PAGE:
When we are suffering, it is our responsibility to see what in us is suffering, and how we created the circumstances for that suffering. Furthermore, we have to see how we have made others suffer in the same way.
“In vain have I looked for a single man capable of seeing his own faults and bringing the charge home against himself.”
The one adopts this attitude no longer seeks blame outside, and instead, takes charge of their experience of life. They choose how to handle life. Would it not be better to choose how to respond to life?
“Whatever harm a foe may do to a foe, or a hater to a hater, an ill-directed mind can do one far greater harm.” - The Buddha Shakyamuni, from the Dhammapada, 42
Our habits of thinking, habits of feeling, and habits of action are all self-centered. None of us have selfless habits. This is a tremendous clue to us, a way for us to determine when and where we are acting in an out-of-balance way: we must begin to recognize when we are acting out of self-will. That is, seeking to satisfy ourselves, our sense of “me,” our attachments, our desires, our wishes, our rules, our requirements, our demands, our dreams, our passions.
When we are concerned only with ourselves, or our own interests, who are we stealing from to do it? Who are we hurting in order to serve ourselves? What imbalances are we creating?
Observe the state of the world, the imbalances from culture to culture, and observe this in our city, in our families... It is quite evident that the state of our world is a result of this habitual fascination with “me, myself and I”...
When the rich hoard wealth and possessions, they are stealing it from their community. This creates imbalance, poverty, resentment, and violence. The end result is suffering for everyone. Every civilization has passed through upheavals caused by the disequilibrium of power and wealth. This will continue so long as one has, and another does not. Those who have should empower and nourish their neighbors. In this way, everyone benefits.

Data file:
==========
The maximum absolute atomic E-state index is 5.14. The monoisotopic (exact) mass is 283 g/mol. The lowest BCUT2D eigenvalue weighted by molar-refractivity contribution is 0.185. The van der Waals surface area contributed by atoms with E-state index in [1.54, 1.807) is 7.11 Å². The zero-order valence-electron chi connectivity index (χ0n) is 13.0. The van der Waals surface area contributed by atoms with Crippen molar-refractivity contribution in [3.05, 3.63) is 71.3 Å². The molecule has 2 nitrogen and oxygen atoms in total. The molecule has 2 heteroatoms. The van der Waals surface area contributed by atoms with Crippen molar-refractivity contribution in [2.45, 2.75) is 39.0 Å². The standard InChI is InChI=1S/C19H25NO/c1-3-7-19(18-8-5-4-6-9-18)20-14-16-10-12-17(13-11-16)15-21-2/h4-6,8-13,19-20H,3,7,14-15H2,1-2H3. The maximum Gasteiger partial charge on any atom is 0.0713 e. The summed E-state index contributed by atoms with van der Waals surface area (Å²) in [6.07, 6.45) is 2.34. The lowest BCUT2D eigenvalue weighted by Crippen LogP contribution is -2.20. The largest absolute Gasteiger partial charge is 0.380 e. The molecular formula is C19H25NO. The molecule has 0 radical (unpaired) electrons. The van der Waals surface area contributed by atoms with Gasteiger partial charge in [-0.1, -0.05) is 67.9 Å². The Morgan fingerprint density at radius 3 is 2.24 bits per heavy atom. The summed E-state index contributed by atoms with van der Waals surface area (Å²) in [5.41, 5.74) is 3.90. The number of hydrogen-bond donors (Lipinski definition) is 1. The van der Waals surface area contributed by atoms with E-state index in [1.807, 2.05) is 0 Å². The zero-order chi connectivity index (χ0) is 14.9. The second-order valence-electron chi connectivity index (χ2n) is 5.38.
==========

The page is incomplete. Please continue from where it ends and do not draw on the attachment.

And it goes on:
Suffering begins the moment we act from self-will. Remember the story of Adam and Eve: mankind was cast out of perfection when we acted from desire, and went against the law. Thus, we began to pay for our actions. Previous to that, we were in balance.
It is urgent for us to recognize our responsibility for our life. Everything in our lives is ultimately our responsibility, whether we like it or not. The sooner we recognize our responsibilities, the sooner we can change our life. It is only by recognizing that we create our own lives that we can begin to create a better one.
Those who continually blame others will remain victims of suffering. They will never stop suffering.
To escape suffering, one has to stop producing the causes of suffering.
“I have heard and realized that bondage and salvation are both within yourself.” —Acarangasutra 5.36